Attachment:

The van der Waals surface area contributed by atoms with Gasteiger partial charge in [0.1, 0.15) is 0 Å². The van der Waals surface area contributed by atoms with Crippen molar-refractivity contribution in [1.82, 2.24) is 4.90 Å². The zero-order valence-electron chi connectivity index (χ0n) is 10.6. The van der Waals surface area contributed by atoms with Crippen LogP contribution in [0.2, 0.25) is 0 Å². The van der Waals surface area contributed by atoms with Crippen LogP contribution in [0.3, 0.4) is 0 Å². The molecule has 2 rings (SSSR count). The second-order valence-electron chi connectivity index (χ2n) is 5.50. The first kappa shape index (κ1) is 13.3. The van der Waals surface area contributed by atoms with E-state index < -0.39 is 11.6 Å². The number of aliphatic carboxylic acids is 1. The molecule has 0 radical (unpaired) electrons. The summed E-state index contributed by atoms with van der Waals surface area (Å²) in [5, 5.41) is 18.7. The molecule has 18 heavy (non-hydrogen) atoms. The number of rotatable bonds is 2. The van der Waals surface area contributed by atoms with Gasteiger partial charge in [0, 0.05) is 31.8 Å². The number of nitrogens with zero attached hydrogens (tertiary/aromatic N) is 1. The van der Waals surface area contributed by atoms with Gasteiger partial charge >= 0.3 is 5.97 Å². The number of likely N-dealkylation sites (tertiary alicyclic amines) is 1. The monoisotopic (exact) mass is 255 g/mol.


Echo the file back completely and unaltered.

The van der Waals surface area contributed by atoms with Gasteiger partial charge in [0.1, 0.15) is 0 Å². The van der Waals surface area contributed by atoms with Crippen molar-refractivity contribution in [1.82, 2.24) is 4.90 Å². The zero-order valence-electron chi connectivity index (χ0n) is 10.6. The van der Waals surface area contributed by atoms with Crippen LogP contribution in [0.2, 0.25) is 0 Å². The van der Waals surface area contributed by atoms with Crippen LogP contribution in [0.3, 0.4) is 0 Å². The molecule has 2 rings (SSSR count). The second-order valence-electron chi connectivity index (χ2n) is 5.50. The first kappa shape index (κ1) is 13.3. The van der Waals surface area contributed by atoms with E-state index < -0.39 is 11.6 Å². The number of aliphatic carboxylic acids is 1. The molecule has 0 radical (unpaired) electrons. The summed E-state index contributed by atoms with van der Waals surface area (Å²) in [5, 5.41) is 18.7. The molecule has 18 heavy (non-hydrogen) atoms. The number of rotatable bonds is 2. The van der Waals surface area contributed by atoms with Gasteiger partial charge in [0, 0.05) is 31.8 Å². The number of nitrogens with zero attached hydrogens (tertiary/aromatic N) is 1. The van der Waals surface area contributed by atoms with Gasteiger partial charge >= 0.3 is 5.97 Å². The number of likely N-dealkylation sites (tertiary alicyclic amines) is 1. The monoisotopic (exact) mass is 255 g/mol.